I think of myself as a very curious person. I started to think about having a disability within the context of a city when I was a child visiting my aunt who was blind and living independently. I had noticed how limited her travel was, which was mainly centered around her house and garden. Also, as a child, I spent every summer in the village helping my grandma, and I would hear her complain from time to time about how she could not do certain things that she used to do when she was younger and stronger. I learned how to be patient, humble, and to understand different levels of abilities.
After I started to work for the city of Cherkasy, I began meeting with several disability activists. Because of my previous internship at the Illinois State Senate with Senator Pamela Althoff, I was able to procure a U. S. Department of State Alumni Engagement Innovation Fund grant. Supported by this grant, I became the author and project manager for the Braille Ukraine project, which focused on empowering and supporting Ukrainians who are blind or have poor eyesight to ensure they have equal opportunities. To create social entrepreneurship opportunities for blind people, my group purchased a 3D printer to produce Braille signs that duplicated plates on public institutions and organizational buildings. We were the first in Ukraine to have plates produced using this method.
My research has been shaped by the people I have met. One of my mentors is Dr. Victor Pineda, a world-known disability activist and planner. He coached me when I was at the University of Kansas, and he supported me in applying to the PhD program to do research on the topic of disability and planning.
Planners work with a wide variety of communities and people, and I think people with disabilities are not always at the table as part of the planning or design process. This is the topic and title of my dissertation research–Assessing Participation in Planning Process Using the Six Feelings Framework. In my research, I examine what aspects of existing planning theory are beneficial in furthering our understanding and planning with autistic and neurodiverse communities. The goal of this work is the development of procedural tools that can accommodate the public participation of a diverse population of people with different cognitive abilities. This would potentially address the sensory needs of people with dementia, Alzheimer's, epilepsy, and such.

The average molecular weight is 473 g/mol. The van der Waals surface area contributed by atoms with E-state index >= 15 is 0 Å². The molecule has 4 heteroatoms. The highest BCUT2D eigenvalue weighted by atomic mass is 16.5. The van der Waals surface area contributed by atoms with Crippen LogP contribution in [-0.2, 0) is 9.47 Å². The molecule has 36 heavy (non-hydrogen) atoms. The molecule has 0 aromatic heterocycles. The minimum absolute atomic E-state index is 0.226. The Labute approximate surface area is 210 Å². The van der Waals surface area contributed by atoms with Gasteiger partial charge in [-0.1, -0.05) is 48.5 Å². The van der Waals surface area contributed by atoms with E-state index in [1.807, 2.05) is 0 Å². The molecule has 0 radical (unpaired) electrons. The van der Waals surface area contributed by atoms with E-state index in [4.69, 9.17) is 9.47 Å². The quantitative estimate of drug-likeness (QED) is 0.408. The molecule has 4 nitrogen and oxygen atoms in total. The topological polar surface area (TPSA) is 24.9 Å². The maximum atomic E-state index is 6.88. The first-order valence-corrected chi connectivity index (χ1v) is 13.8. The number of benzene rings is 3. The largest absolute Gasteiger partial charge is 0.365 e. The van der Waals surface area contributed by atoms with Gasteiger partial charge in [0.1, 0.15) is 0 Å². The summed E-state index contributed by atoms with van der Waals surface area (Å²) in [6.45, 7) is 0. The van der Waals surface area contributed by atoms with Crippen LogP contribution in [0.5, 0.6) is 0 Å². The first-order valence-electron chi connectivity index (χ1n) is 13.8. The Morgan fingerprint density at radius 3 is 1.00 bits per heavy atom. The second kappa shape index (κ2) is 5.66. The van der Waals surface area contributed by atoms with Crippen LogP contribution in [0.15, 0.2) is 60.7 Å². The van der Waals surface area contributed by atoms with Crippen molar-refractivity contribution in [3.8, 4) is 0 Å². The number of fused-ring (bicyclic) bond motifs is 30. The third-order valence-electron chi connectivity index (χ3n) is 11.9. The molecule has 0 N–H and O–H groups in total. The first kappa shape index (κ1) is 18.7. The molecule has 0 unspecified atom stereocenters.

You have recently been appointed to the Association of Collegiate Schools of Planning (ACSP) Review and Appraisal Committee. Can you tell us about your committee work, and your previous involvement with ACSP?
My involvement with the ACSP started when City and Regional Planning Section Head Dr. Jennifer Clark invited me to work on the Knowlton School's accreditation process, analysis of planning schools’ ranking, and survey of our program alumni. Dr. Laxmi Ramasubramanian, ACSP Vice President and Chair of the ACSP Review and Appraisal Committee, attended my first ever presentation at the ACSP conference in Buffalo, NY in 2018, where I presented autism and planning research conducted with Professor Kyle Ezell.